The Darwin Waterfront features a Wave Pool alongside a free Recreation Lagoon which are both great options to cool off in. The lagoon is surrounded by a sea wall so it’s safe for swimming and is patrolled by lifeguards. For parts of the year, an inflatable obstacle course is available in this area with a beach volleyball court and beach available all year round.
Just next to the lagoon is the Wave Pool. Grab a boogie board or inflatable tyre and take on the waves. Waves run for a set time every 20 minutes, so between wave sets you can relax in the water or hop out and lay back on a sun lounge.
Hit the beach
The ocean water of Darwin is enticing on a warm day so finding a patrolled beach where it’s safe to swim is a must. Mindil Beach, Casuarina Beach and Nightcliff Beach are all patrolled in the dry season. Mindil Beach is patrolled seven days a week with Nightcliff patrolled on Sunday and Casuarina patrolled on Saturday and Sunday. Follow the directions of lifeguards and swim between the red and yellow flags to have a safe and enjoyable time in the water.
Natural swimming holes in Darwin
Beaches, rivers and creeks in the Top End look welcoming during the humid months but they’re not for swimming unless signed as safe. Crocodiles and stingers may be present so always obey the nearby signs.
Lake Alexander at East Point is an artificial lake and only a 10-minute drive from Darwin city. It’s ideal for a swim, canoe, kayak or stand-up paddle board. BBQs, a playground and public toilets are available.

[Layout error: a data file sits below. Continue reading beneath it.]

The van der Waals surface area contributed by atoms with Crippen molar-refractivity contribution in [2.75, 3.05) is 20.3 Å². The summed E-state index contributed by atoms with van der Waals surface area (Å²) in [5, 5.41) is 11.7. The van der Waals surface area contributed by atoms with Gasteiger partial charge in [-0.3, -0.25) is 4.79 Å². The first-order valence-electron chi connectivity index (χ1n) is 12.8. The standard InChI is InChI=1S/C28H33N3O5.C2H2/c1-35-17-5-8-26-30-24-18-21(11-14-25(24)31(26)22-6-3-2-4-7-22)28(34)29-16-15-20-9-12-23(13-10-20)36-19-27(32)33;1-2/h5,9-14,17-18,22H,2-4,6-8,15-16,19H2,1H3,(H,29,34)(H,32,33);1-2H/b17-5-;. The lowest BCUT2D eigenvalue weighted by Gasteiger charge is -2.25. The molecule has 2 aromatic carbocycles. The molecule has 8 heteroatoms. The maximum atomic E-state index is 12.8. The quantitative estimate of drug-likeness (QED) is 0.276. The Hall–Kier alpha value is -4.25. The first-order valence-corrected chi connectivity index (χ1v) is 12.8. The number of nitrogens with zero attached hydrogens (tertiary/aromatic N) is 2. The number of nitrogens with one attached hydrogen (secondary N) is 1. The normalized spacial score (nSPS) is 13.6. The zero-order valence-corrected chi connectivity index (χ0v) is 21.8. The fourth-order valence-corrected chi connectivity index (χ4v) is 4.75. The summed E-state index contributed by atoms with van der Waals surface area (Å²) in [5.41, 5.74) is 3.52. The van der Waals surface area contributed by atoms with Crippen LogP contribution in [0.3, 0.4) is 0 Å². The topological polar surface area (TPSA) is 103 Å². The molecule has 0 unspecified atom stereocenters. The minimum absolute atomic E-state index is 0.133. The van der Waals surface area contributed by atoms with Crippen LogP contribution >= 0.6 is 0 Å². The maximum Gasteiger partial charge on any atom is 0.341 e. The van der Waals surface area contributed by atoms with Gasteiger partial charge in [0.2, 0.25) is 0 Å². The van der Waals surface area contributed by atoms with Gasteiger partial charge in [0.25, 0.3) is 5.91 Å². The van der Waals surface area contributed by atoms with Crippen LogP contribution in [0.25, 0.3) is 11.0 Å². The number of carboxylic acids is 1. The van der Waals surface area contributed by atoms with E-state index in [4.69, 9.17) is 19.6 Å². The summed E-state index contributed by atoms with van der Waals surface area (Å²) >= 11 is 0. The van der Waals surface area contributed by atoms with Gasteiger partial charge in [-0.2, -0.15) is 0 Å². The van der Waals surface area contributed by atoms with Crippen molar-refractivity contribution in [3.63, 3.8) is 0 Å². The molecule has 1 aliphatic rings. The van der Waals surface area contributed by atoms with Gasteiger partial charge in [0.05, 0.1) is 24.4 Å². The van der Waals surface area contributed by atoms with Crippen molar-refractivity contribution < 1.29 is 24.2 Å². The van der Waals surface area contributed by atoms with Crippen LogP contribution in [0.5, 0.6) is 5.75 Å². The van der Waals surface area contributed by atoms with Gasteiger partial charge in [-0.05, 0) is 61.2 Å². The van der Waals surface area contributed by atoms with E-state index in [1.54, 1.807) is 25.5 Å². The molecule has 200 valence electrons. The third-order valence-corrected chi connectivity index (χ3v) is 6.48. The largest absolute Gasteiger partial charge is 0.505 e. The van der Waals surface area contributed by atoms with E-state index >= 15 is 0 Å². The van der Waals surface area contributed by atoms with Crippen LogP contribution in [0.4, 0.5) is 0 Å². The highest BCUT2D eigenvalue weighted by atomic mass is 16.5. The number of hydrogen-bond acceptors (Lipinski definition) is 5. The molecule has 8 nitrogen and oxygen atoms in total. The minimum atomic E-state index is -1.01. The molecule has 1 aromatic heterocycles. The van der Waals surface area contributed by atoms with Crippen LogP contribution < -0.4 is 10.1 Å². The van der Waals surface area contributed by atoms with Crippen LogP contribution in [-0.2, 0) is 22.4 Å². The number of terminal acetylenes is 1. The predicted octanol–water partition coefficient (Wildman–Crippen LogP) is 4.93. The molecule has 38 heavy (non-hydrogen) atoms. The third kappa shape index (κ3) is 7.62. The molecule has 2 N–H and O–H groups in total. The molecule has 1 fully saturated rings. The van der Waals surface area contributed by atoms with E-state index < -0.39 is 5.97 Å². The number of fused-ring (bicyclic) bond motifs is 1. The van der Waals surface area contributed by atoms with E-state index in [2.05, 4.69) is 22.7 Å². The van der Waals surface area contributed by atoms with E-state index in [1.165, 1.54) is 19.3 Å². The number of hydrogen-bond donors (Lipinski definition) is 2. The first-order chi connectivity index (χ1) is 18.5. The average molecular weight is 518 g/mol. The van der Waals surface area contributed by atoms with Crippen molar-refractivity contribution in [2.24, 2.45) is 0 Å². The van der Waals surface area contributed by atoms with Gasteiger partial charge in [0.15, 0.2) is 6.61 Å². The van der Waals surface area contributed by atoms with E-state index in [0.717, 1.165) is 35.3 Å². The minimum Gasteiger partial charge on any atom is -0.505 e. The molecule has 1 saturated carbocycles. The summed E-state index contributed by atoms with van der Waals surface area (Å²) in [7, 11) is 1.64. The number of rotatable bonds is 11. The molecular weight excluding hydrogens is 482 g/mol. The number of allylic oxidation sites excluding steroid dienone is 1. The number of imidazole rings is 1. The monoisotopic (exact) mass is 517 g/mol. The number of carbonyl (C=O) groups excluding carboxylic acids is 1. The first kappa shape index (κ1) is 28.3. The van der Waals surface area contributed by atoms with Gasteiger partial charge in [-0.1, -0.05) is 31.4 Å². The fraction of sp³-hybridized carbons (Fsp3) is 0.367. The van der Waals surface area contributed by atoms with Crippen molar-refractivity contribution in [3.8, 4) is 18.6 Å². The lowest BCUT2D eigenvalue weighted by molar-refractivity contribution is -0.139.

Swimming just outside Darwin
Further south of Darwin, the Howard Springs Nature Park is ideal to mix some wildlife spotting and some swimming. There are a number of rockpools supported by a small waterfall as well as a toddler pool for the little ones. The spring-fed waterhole is home to many turtles and not suitable for swimming.
Berry Springs Nature Park is another great spot for a swim and open most of the year unless there’s been heavy rainfall. There are picnic facilities on site along with BBQs and a kiosk. Right next door is the Territory Wildlife Park if you’d like to make a day of it.
Lake Bennett is 80km south of Darwin and is a small artificial freshwater lake surrounded by private cabins and a resort. It’s safe to swim with access available to the public only through the resort where you can also hire canoes and kayaks or enjoy the on-site spa.
With such a warm climate, swimming in the Northern Territory can be great fun but it’s important to stay safe. Remember that it’s not advised to swim in the wet season between November and April.
Follow all signage and only swim where it’s marked safe to do so.
Check if the park is open
Before heading off on a great adventure, make sure you check whether your swimming spot is open. Many natural waterholes in the Top End are closed during the wet season when it’s unsafe for swimming. Public pools may also be closed during storm activity.
Beware of submerged objects
Don’t dive into waterholes unless it’s marked safe to do so. Natural waterholes can have unpredictable depth changes and can be hiding submerged objects like rocks and branches that can cause serious injury.
Desert water can be cold
Even though you’re in the middle of the desert, the water in many of the natural waterholes surrounding Alice Springs can be very cold. Being submerged in cold water for extended periods of time can cause fatigue and hypothermia. Swim with flotation devices to avoid trouble and if the water’s cold, get out regularly to warm up.
Even in the shade you can get sunburnt. Remember to slip on a shirt, slop on sunscreen, slap on a hat, seek shade and slide on your sunglasses.